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  • Populism and The People
  • Paulina Ochoa Espejo

A commentary on “Minnesota and the ‘Populism’ of Political Opposition” by Lisa Disch, Theory & Event Vol. 3, No. 2 (1999)

“How Peoples get Made: Race, Performance, Judgment” by Kennan Ferguson, Theory & Event Vol. 1, No. 3 (1997)

As I write, Donald Trump, the 2016 Republican candidate for the US Presidency, is gesticulating on a nearby screen. He is most likely lying or spewing insults at Mexicans or Muslims, but thankfully, the volume is off, and I cannot hear him. As I look away, my hope is that in a few months nobody will remember this episode in American politics. But even if he loses the presidential election (In sha Allah!), chances are that there will be plenty of political leaders of his ilk in the future. And his ilk is the problem: Trump, you see, is a populist. I trust most people reading this will agree that there is something wrong with Trump’s campaign, but they will perhaps disagree that he is a populist or that populism is a bad thing. To try to convince them of both those propositions, I turn to two very different articles that came out in the early years of Theory & Event: Lisa Disch’s “Minnesota and the ‘Populism’ of Political Opposition” and Kennan Ferguson’s “How Peoples get Made: Race, Performance, Judgment.” Putting these two articles next to each other illustrates why populism is bad for democracy, why Trump is indeed a populist, and how the bomb of populism explodes when you light the fuse of identity politics with an electoral match.

Lisa Disch: Is populism just opposition to the political establishment?

So what is wrong with populism? For many in the United States, “populism” is not a bad word. The term is often associated with grassroots organizations, and with the mobilization of ordinary folk who try to disrupt the established order in order to widen the reach of democratic politics.1 The first large US political movement to be called “populist” was the agrarian movement of the late 19th Century, whose most famous [End Page 92] proposals were to abolish the gold standard and nationalize railroads and telegraphs; their ideology was partly civic republican and partly social democratic. With that in mind, many in the US associate “populism” with movements that seek new ideas to create equality, to share power horizontally, and to disrupt the power of elites. American critics of populism also have these movements in mind, and often use the term to depict the vulgar or low-brow, and the risks of extending power to the masses. I think these were the main conceptions of populism that Lisa Disch discussed in her article about the sudden irruption of a third party in Minnesota politics. However, Disch’s analysis of ideas of populism left out one of its necessary traits, one that we could only see in retrospect in the case of Minnesota: populism puts forward a closed view of “The People.”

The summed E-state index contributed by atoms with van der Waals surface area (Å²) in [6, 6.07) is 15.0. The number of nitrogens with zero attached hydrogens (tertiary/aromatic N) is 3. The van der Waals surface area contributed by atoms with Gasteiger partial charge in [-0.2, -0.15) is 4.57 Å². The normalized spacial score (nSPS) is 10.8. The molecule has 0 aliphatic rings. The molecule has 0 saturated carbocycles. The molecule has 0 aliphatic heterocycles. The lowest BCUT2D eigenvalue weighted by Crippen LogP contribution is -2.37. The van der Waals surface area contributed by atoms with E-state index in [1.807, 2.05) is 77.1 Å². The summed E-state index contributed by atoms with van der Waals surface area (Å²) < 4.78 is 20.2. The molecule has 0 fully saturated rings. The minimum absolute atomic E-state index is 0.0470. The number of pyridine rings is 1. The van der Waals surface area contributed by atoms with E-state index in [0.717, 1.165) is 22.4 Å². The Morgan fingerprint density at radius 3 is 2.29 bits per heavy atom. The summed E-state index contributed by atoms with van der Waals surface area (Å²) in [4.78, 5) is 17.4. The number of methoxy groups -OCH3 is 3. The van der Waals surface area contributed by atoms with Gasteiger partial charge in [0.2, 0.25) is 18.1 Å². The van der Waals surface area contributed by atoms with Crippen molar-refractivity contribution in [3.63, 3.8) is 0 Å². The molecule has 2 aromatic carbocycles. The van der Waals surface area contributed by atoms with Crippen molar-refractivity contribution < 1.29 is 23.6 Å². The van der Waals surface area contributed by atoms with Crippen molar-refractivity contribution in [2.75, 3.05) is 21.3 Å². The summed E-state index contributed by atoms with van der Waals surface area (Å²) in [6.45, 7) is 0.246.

In her paper, Lisa Disch describes the institutional conditions that allowed for a peculiar episode in Minnesota’s electoral history. In 1998, Jesse “The Body” Ventura, jumped from the wrestling ring into the gubernatorial palace, riding the ticket of the Reform Party of the United States. Ventura was called a populist because of his associations with Ross Perot’s political party, but also because of a background that peculiarly connected him to the ‘common man.’ (He had been a Navy SEAL, a professional wrestler, an action film actor, and a radio talk-show host). In the press, Ventura was mostly portrayed as a clown (the New York Times described him as a “strapping, chrome-domed, gravel-throated sports-celluloid celebrity.”2) But even if seen as a clown, he was a smart and relatable one, who told “it like it is,” and put career politicians on the spot. In her article, Disch argued that those who saw Ventura’s victory as a disaster were missing the point. This was not the end of the world: in fact, this election had the good effect of getting ordinary citizens interested in politics, and it had the potential of generating some badly needed change...


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